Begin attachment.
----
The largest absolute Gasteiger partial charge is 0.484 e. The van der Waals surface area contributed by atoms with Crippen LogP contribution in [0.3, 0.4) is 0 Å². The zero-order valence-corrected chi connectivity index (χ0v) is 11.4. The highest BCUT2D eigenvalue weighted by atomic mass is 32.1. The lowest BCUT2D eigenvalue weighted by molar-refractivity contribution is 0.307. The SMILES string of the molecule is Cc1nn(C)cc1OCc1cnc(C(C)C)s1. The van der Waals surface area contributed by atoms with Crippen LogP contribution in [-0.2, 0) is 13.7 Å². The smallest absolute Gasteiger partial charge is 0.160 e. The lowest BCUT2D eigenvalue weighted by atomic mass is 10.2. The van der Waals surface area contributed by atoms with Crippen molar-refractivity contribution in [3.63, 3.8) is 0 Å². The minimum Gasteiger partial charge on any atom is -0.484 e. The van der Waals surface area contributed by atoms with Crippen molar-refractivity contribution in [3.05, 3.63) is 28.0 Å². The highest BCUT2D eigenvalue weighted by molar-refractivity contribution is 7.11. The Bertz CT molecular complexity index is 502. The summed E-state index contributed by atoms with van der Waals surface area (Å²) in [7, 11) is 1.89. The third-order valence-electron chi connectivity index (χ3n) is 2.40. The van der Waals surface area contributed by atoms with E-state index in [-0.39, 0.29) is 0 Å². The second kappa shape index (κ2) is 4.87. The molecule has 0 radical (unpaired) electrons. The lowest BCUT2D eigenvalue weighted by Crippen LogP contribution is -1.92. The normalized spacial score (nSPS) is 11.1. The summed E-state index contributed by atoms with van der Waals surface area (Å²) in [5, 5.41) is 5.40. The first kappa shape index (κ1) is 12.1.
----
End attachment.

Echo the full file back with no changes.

The largest absolute Gasteiger partial charge is 0.484 e. The van der Waals surface area contributed by atoms with Crippen LogP contribution in [0.3, 0.4) is 0 Å². The zero-order valence-corrected chi connectivity index (χ0v) is 11.4. The highest BCUT2D eigenvalue weighted by atomic mass is 32.1. The lowest BCUT2D eigenvalue weighted by molar-refractivity contribution is 0.307. The SMILES string of the molecule is Cc1nn(C)cc1OCc1cnc(C(C)C)s1. The van der Waals surface area contributed by atoms with Crippen LogP contribution in [-0.2, 0) is 13.7 Å². The smallest absolute Gasteiger partial charge is 0.160 e. The lowest BCUT2D eigenvalue weighted by atomic mass is 10.2. The van der Waals surface area contributed by atoms with Crippen molar-refractivity contribution in [3.63, 3.8) is 0 Å². The minimum Gasteiger partial charge on any atom is -0.484 e. The van der Waals surface area contributed by atoms with Crippen molar-refractivity contribution in [3.05, 3.63) is 28.0 Å². The highest BCUT2D eigenvalue weighted by molar-refractivity contribution is 7.11. The Bertz CT molecular complexity index is 502. The summed E-state index contributed by atoms with van der Waals surface area (Å²) in [7, 11) is 1.89. The third-order valence-electron chi connectivity index (χ3n) is 2.40. The van der Waals surface area contributed by atoms with E-state index in [-0.39, 0.29) is 0 Å². The second kappa shape index (κ2) is 4.87. The molecule has 0 radical (unpaired) electrons. The lowest BCUT2D eigenvalue weighted by Crippen LogP contribution is -1.92. The normalized spacial score (nSPS) is 11.1. The summed E-state index contributed by atoms with van der Waals surface area (Å²) in [5, 5.41) is 5.40. The first kappa shape index (κ1) is 12.1.